This opinion will be unpublished and

may not be cited except as provided by

Minn. Stat. § 480A.08, subd. 3 (2002).







In re the Marriage of:

Peggy Ann Mohelski-Braun,






Joseph Martin Braun,




Filed January 21, 2003

Klaphake, Judge


Isanti County District Court

File No. F19320


Mark W. Benjamin, Parker, Satrom, O’Neil & Benjamin, P.A., 123 South Ashland, Cambridge, MN  55008-1593 (for respondent)


B. William Ekstrum, Newquist & Ekstrum, Chartered, 6401 University Avenue NE, #301, Fridley, MN  55432 (for appellant)


            Considered and decided by Klaphake, Presiding Judge, Kalitowski, Judge, and Forsberg, Judge.*

U N P U B L I S H E D   O P I N I O N


            Appellant Joseph Martin Braun challenges the district court’s denial of his motion to terminate his spousal maintenance obligation.  He argues that the district court abused its discretion by failing to eliminate maintenance where a substantial change of circumstances exists due to respondent Peggy Ann Mohelski-Braun’s involvement in a long-term meretricious relationship.  Respondent has filed a notice of review, arguing that the district court erred in modifying the parties’ stipulated permanent spousal maintenance obligation and that the court further failed to make adequate findings to support its decision reducing spousal maintenance from $568 to $268 per month.  Respondent also challenges the district court’s denial of her motion for attorney fees and its failure to include a provision regarding the children’s uncompensated health-related expenses.

            Because the record supports the district court’s decisions and it did not otherwise abuse its discretion in resolving the matter, we affirm.



            Appellant argues that spousal maintenance should be terminated or eliminated because respondent is involved in a long-term meretricious relationship.  Respondent argues that her relationship with another man should not affect her receipt of spousal maintenance; she further argues that even if some modification is justified, the district court’s findings are deficient and fail to support its reduction of maintenance by $300, to $268.

            Minn. Stat. § 518.64, subd. 3 (2002), requires that spousal maintenance terminate upon a recipient’s remarriage.  Minnesota courts have refused, however, to terminate maintenance merely because a recipient is involved in a meretricious relationship.  See Abbott v. Abbott, 282 N.W.2d 561, 566 (Minn. 1979) (“Since a man cohabiting with another’s former wife incurs no [legal obligation to support her], it cannot be said that the former husband’s obligation is extinguished.”).  Rather, the district court is directed to “disregard a meretricious relationship except in so far as it might improve an ex-spouse’s economic well-being.”  Sieber v. Sieber, 258 N.W.2d 754, 758 (Minn. 1977) (footnote omitted).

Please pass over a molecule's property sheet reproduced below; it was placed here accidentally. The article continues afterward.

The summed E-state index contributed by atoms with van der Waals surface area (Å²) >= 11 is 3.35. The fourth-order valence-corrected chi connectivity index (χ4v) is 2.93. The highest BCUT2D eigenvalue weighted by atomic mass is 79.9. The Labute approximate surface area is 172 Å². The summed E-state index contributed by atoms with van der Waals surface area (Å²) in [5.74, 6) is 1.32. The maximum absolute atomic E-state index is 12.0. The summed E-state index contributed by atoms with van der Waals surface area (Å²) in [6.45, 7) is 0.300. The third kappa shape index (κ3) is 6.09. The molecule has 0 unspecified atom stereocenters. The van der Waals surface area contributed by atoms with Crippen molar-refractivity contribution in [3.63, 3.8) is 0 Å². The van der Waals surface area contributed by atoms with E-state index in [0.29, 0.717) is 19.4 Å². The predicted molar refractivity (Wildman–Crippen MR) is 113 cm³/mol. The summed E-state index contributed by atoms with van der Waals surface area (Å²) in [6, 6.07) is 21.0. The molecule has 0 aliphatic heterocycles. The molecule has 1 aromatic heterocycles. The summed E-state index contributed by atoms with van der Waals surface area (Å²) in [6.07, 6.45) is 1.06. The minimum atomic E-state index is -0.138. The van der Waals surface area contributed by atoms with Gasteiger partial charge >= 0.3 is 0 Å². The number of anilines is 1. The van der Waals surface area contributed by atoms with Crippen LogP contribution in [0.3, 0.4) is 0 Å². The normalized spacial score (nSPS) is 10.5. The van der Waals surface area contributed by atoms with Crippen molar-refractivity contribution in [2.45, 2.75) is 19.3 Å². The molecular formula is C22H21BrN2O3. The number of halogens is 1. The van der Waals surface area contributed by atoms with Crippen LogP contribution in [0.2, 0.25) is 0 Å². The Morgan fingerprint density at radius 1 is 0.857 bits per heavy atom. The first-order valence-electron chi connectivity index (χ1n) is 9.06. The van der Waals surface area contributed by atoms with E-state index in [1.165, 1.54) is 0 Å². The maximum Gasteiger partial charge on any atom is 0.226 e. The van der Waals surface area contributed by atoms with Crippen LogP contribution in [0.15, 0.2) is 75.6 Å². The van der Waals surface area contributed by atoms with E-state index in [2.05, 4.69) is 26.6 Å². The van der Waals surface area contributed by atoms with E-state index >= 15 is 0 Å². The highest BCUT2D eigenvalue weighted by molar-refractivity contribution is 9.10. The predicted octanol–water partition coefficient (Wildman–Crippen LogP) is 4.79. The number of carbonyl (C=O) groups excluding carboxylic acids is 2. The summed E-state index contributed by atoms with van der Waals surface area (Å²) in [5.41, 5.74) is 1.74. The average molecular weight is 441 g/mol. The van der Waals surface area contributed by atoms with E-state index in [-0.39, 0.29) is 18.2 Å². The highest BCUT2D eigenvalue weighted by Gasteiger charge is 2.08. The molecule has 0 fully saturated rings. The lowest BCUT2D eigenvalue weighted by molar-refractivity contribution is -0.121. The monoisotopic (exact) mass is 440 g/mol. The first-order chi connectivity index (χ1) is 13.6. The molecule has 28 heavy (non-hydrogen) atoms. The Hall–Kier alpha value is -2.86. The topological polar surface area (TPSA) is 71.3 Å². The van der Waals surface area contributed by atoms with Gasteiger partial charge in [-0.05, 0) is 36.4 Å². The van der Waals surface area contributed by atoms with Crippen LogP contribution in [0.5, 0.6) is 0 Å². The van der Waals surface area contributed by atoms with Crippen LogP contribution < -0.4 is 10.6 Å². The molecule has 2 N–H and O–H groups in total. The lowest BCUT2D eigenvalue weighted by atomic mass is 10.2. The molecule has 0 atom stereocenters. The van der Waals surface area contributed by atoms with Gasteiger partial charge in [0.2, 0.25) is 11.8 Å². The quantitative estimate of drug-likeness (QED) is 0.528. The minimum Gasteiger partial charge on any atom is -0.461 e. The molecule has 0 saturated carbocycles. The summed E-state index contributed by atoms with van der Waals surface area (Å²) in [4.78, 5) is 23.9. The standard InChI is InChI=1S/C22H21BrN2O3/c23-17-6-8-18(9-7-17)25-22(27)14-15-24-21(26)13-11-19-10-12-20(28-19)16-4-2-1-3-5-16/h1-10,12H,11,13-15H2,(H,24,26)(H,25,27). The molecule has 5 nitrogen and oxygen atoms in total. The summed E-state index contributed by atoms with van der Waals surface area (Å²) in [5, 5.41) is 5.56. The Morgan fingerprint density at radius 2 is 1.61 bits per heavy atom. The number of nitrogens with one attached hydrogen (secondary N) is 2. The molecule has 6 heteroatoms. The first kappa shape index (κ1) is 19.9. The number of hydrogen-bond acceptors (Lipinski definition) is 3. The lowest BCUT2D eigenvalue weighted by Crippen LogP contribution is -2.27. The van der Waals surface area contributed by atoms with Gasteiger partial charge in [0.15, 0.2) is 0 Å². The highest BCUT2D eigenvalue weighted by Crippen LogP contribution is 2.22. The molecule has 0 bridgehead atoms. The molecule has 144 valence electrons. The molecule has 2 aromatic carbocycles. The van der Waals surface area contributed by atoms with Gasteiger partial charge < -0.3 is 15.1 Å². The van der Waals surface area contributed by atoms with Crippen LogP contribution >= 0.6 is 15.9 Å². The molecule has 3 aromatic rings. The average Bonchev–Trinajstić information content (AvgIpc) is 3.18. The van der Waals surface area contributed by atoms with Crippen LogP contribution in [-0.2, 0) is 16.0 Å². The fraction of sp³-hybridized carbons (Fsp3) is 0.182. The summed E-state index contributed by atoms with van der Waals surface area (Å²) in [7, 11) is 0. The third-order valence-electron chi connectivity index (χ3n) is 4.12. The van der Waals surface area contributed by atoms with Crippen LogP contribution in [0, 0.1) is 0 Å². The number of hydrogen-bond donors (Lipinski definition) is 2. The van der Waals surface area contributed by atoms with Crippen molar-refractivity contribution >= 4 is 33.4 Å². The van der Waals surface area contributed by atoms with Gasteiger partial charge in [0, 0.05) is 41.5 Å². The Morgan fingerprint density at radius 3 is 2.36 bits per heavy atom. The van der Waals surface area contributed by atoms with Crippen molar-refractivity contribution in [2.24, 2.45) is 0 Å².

Here, some modification was warranted, given evidence that respondent’s live-in companion is the father of her fourth child, shares in the couple’s expenses, and is now a joint owner of the homestead.  Respondent’s economic well-being is thus bettered and her need for maintenance is undisputedly reduced by her relationship with this man.  The district court therefore did not abuse its discretion by concluding that respondent has experienced a substantial change in circumstances since the divorce, so as to justify a modification of appellant’s spousal maintenance obligation.

            With respect to that change, the district court found that although respondent has worked several part-time jobs since the parties’ divorce, she quit her last job “due to bulging disks in her back.”  The court further found that respondent “shares living expenses with a domestic partner” and that the “homestead equity has increased in value since the time of the divorce.”

            While these findings could have been more explicit in explaining how the court reached its decision to reduce maintenance by $300 per month, from $568 to $268, we cannot conclude that the court abused its discretion.  Respondent acknowledged that her companion contributes at least $400 per month for his child, in addition to the other contributions that he makes towards the couple’s shared living expenses, which include the mortgage payment and several of the utilities.  The evidence is also fairly clear that respondent has significant medical problems, that she has only worked part-time at minimal wage jobs, and that she continues to struggle to meet her needs even with the contributions from her companion.  We therefore conclude that given evidence that respondent receives more than $300 per month from her companion, the district court did not abuse its discretion in reducing maintenance by $300 per month, to $268.